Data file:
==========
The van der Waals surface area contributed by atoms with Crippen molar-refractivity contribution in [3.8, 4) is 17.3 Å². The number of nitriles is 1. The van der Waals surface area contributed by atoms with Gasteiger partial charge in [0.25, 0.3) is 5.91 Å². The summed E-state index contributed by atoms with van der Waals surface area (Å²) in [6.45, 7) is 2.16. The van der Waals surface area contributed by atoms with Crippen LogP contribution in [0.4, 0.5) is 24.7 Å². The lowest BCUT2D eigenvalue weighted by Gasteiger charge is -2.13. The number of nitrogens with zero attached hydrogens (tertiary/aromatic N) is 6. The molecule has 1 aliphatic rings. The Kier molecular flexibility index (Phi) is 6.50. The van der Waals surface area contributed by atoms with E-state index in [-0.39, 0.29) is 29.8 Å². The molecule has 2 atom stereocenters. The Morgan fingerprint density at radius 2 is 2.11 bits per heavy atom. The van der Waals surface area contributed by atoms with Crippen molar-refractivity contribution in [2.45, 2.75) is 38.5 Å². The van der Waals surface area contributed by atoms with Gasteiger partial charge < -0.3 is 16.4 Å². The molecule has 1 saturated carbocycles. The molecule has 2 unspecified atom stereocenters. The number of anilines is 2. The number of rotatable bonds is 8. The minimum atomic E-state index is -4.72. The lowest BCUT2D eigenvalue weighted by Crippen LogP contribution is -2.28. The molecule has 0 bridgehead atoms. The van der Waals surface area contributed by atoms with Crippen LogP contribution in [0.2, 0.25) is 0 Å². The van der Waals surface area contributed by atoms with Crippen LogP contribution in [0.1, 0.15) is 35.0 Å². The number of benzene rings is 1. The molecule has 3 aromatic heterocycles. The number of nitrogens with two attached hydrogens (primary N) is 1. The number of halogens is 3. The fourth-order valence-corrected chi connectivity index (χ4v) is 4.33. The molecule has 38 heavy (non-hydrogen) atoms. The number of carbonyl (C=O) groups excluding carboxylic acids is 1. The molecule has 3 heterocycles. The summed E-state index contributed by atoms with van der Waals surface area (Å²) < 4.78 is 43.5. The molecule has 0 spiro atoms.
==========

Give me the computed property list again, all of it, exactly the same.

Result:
The van der Waals surface area contributed by atoms with Crippen molar-refractivity contribution in [3.8, 4) is 17.3 Å². The number of nitriles is 1. The van der Waals surface area contributed by atoms with Gasteiger partial charge in [0.25, 0.3) is 5.91 Å². The summed E-state index contributed by atoms with van der Waals surface area (Å²) in [6.45, 7) is 2.16. The van der Waals surface area contributed by atoms with Crippen LogP contribution in [0.4, 0.5) is 24.7 Å². The lowest BCUT2D eigenvalue weighted by Gasteiger charge is -2.13. The number of nitrogens with zero attached hydrogens (tertiary/aromatic N) is 6. The molecule has 1 aliphatic rings. The Kier molecular flexibility index (Phi) is 6.50. The van der Waals surface area contributed by atoms with E-state index in [-0.39, 0.29) is 29.8 Å². The molecule has 2 atom stereocenters. The Morgan fingerprint density at radius 2 is 2.11 bits per heavy atom. The van der Waals surface area contributed by atoms with Crippen molar-refractivity contribution in [2.45, 2.75) is 38.5 Å². The van der Waals surface area contributed by atoms with Gasteiger partial charge < -0.3 is 16.4 Å². The molecule has 1 saturated carbocycles. The molecule has 2 unspecified atom stereocenters. The number of anilines is 2. The number of rotatable bonds is 8. The minimum atomic E-state index is -4.72. The lowest BCUT2D eigenvalue weighted by Crippen LogP contribution is -2.28. The molecule has 0 bridgehead atoms. The van der Waals surface area contributed by atoms with Crippen LogP contribution in [0.2, 0.25) is 0 Å². The van der Waals surface area contributed by atoms with Crippen LogP contribution in [0.1, 0.15) is 35.0 Å². The number of benzene rings is 1. The molecule has 3 aromatic heterocycles. The number of nitrogens with two attached hydrogens (primary N) is 1. The number of halogens is 3. The fourth-order valence-corrected chi connectivity index (χ4v) is 4.33. The molecule has 38 heavy (non-hydrogen) atoms. The number of carbonyl (C=O) groups excluding carboxylic acids is 1. The molecule has 3 heterocycles. The summed E-state index contributed by atoms with van der Waals surface area (Å²) < 4.78 is 43.5. The molecule has 0 spiro atoms.